The shift to hybrid working that has taken place since the start of the COVID-19 pandemic represents a once-in-a-generation opportunity to rethink work, redefine the social contract and explore new and better ways of creating value. In other words, to define a new future of work that does not simply make do with the new normal but makes it better.
In Changing Places: How hybrid work is rewriting the rule book, we explore some of the critical challenges and emerging possibilities organisations now face and ask: how can businesses go beyond acknowledging that there’s no going back and realise the enormous opportunities hybrid working presents?
The report offers insights and practical recommendations on how organisations can successfully realise the benefits of hybrid work in the near, medium and long term. It proposes meaningful steps forward that can best balance the interests of employees, employers and our economy, placing emphasis on how employees work best, boosting their experience and wellbeing, meeting organisational obligations and setting a foundation for future growth.
To make hybrid working work, we need to reconsider the role and design of the office, re-evaluate wellbeing, rethink our obligations, and reimagine leadership. Yet with so many questions, it can be difficult to know where to start and easy to put an excessive amount of focus on short term priorities. To help organisations plan their future of work, Changing Places: How hybrid work is rewriting the rule book defines actionable considerations and recommendations on five priority areas across three horizons: the return to the office, work after the vaccine, and empowering future growth.
COVID-19 created a deep, but short term, economic dip in Australian CBDs due to falling occupancy levels. However, the value of the CBD as a base for organisations will continue given its role as the most central and accessible place to bring talent together. To make the most of our CBD workplaces, organisations must plan for a more flexible future that takes into account local CBD conditions and helps employees justify the cost of the commute.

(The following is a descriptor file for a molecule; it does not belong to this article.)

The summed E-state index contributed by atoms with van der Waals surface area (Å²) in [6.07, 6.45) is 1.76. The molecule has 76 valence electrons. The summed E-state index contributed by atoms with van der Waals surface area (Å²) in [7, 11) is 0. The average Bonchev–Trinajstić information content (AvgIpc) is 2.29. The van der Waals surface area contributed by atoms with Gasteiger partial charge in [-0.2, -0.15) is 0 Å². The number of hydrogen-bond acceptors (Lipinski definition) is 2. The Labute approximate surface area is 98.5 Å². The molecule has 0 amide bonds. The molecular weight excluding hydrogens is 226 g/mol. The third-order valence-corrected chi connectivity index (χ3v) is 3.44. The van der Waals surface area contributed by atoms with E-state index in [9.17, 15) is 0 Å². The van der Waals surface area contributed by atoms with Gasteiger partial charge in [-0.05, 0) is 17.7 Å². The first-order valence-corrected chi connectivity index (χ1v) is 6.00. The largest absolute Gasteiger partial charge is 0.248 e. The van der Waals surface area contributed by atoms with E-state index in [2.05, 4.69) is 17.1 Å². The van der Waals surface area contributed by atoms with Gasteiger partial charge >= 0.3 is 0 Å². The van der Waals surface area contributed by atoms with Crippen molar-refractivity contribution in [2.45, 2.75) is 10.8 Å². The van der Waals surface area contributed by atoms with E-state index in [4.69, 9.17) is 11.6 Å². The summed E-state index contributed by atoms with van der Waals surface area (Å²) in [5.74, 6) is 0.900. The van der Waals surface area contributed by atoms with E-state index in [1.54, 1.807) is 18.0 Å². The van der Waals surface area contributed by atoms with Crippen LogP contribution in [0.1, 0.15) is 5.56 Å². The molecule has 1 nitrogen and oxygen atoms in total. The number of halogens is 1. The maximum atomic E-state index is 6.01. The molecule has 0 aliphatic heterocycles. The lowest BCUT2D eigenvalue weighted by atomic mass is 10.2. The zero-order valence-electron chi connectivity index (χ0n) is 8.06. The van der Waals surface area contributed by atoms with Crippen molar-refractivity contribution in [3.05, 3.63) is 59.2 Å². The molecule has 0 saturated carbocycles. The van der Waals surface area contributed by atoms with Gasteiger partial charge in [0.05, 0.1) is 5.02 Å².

There’s clear evidence that a return to the office routine of pre-COVID-19 days is not most employees’ preferred option. But what does our new hybrid normal mean for our workspaces? The answer for each organisation will be unique, with business strategy and employee sentiment at its core, but the path to getting there may have some similarities. Most importantly, it’s time to get comfortable with experimentation.
Hybrid working doesn’t only challenge where we work, but when and how much we work too. Organisations must now consider every aspect of work through a wellbeing lens. A heightened focus on employee mental health and wellbeing will be critical not only for making hybrid working work, but for boosting engagement, connection and productivity.
To realise the opportunities of hybrid working, organisations must get clear on the rights and obligations of – and towards – their employees. From workplace health and safety, to impacts on remuneration and performance management, organisations risk impacts on staff retention, productivity and costs unless they take the necessary steps to make hybrid working work.
Traditional methods of identifying and meeting employee needs are not just less effective in a world of remote work, but are becoming increasingly irrelevant. With leadership never more critical to the success of your organisation, it’s time to adopt a leadership model that prioritises connectivity and team empowerment over control and centralised decision-making.
Lead Partner, Future of Work, PwC Australia
Tel: +61 424 299 014
Dr Ben Hamer
Lead, Future of Work, PwC Australia
Tel: +61 437 159 517